Peanuts are a delicious pre-dinner snack for humans, but what about for our dogs? After all, most dogs love peanut butter, so surely they’d love to tuck into a handful of peanuts too?
If you’re wondering whether dogs can eat peanuts, the answer is yes — but with a few important qualifications. Dogs can eat peanuts that are shelled, unsalted, and unflavored, and your pooch should only ever eat these tasty legumes in moderation.
Keep reading to find out why.
Are peanuts safe for dogs?
Some types of peanuts are perfectly safe for dogs to eat. Others should never be given to your fur-baby.
The good news is that peanuts are not toxic for dogs, so you can share a handful of peanuts with your pet without any problems. However, please note that dogs should only ever eat peanuts that are:
Dry-roasted or raw
Unsweetened and unflavored
And due to their high fat content, peanuts should only ever be eaten in small quantities.
Are peanuts good for dogs?
You might be surprised to learn that peanuts can actually offer a handful of nutritional benefits to your canine pal.
Peanuts are rich in protein and a good source of healthy fats for dogs. They also contain vitamins B6 and E, niacin, potassium, and phosphorus, so they’ve got more to offer than just a taste that many dogs love.
Check out the table below for a breakdown of some of the key nutrients found in peanuts.
Nutritional content of unroasted peanuts per 100g portion
- Water: 6.5g
- Energy: 567kcal
- Protein: 25.8g
- Total fat: 49.24g
- Carbohydrate: 16.13g
- Dietary fiber: 8.5g
- Sugars: 4.72g
- Calcium: 92mg
- Iron: 4.58mg
- Magnesium: 168mg
- Phosphorus: 376mg
- Potassium: 705mg
- Sodium: 18mg
- Niacin: 12.066mg
- Vitamin B6: 0.348mg
- Vitamin E: 8.33mg
Source: FoodData Central
Risks of peanuts for dogs
While peanuts can offer some health benefits for dogs, there are also several risks you should be aware of before feeding them to your pup:
They're high in fat. Too much fat in your dog’s diet can cause an upset stomach and other digestive problems. If eaten regularly, high-fat foods can also lead to potentially deadly pancreatitis. That’s why dogs should only ever have peanuts occasionally, and only ever in small amounts.
Salted peanuts have too much sodium. Excess sodium consumption can cause a wide range of serious health conditions for dogs, some of them life-threatening. With this in mind, you should never feed salted peanuts to your dog.
Flavored peanuts could contain dangerous ingredients. Flavored peanuts should also be avoided as they may contain harmful chemicals or ingredients that are unsafe for dogs to consume.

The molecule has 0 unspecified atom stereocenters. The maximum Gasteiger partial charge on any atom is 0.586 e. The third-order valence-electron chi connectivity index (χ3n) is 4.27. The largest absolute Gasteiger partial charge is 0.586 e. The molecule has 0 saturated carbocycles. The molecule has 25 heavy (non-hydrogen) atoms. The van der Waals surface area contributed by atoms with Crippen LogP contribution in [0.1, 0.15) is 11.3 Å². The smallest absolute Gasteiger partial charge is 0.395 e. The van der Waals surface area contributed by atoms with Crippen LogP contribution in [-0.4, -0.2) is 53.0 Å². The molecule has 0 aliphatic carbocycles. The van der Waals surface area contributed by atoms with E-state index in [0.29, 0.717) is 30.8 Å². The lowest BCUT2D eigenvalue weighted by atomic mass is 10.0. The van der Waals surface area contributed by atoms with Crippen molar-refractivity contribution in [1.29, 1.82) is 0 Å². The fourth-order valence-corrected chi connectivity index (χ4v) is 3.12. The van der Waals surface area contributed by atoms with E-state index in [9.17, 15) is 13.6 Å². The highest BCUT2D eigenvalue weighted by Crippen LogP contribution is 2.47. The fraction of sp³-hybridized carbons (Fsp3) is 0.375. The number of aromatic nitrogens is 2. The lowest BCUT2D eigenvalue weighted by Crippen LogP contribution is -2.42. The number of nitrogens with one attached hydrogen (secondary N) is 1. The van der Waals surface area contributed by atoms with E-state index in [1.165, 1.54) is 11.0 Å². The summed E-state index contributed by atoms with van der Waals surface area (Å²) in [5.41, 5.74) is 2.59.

Peanut shells can cause digestive problems. Peanut shells are difficult for dogs to digest and can potentially cause tummy troubles for your pet. Only give your pooch peanuts with their shells removed.
Allergies. Finally, just like humans, some dogs can also be allergic to peanuts. Symptoms can include itchiness, redness, bald spots, and in severe cases anaphylaxis, so monitor your pup for any signs of an adverse reaction.
How many peanuts can my dog eat?
The key word you need to remember here is “moderation”. Peanuts are a “sometimes food” and should never form a major part of your dog’s diet — they’re a treat, not a meal.
As a general guide, 4 to 5 peanuts a couple of times a week is a safe amount to feed to your furry friend. Just remember to remove the shells before serving peanuts up to your dog, and introduce them to your dog gradually in case they have a negative reaction.
Can dogs eat peanut butter?
While we’re on the topic of peanuts, it’s also worth taking a closer look at whether peanut butter is safe for dogs to eat. Once again, the answer is yes — but with some very important caveats.
Many peanut butters make a great treat when you want to spoil your dog, and putting peanut butter and some kibble inside a puzzle toy is a wonderful boredom buster. But make sure you read the label closely.
Peanut butter that contains xylitol, a sugar substitute used as a sweetener, is toxic to dogs and should never be given to your fur-baby. Products that contain added sugar or are high in salt should also be avoided.
That’s why the safest option is to make your own peanut butter at home. It’s easy to do and allows you to control exactly what your pup eats. And just like peanuts, it can make a safe and delicious treat for your dog.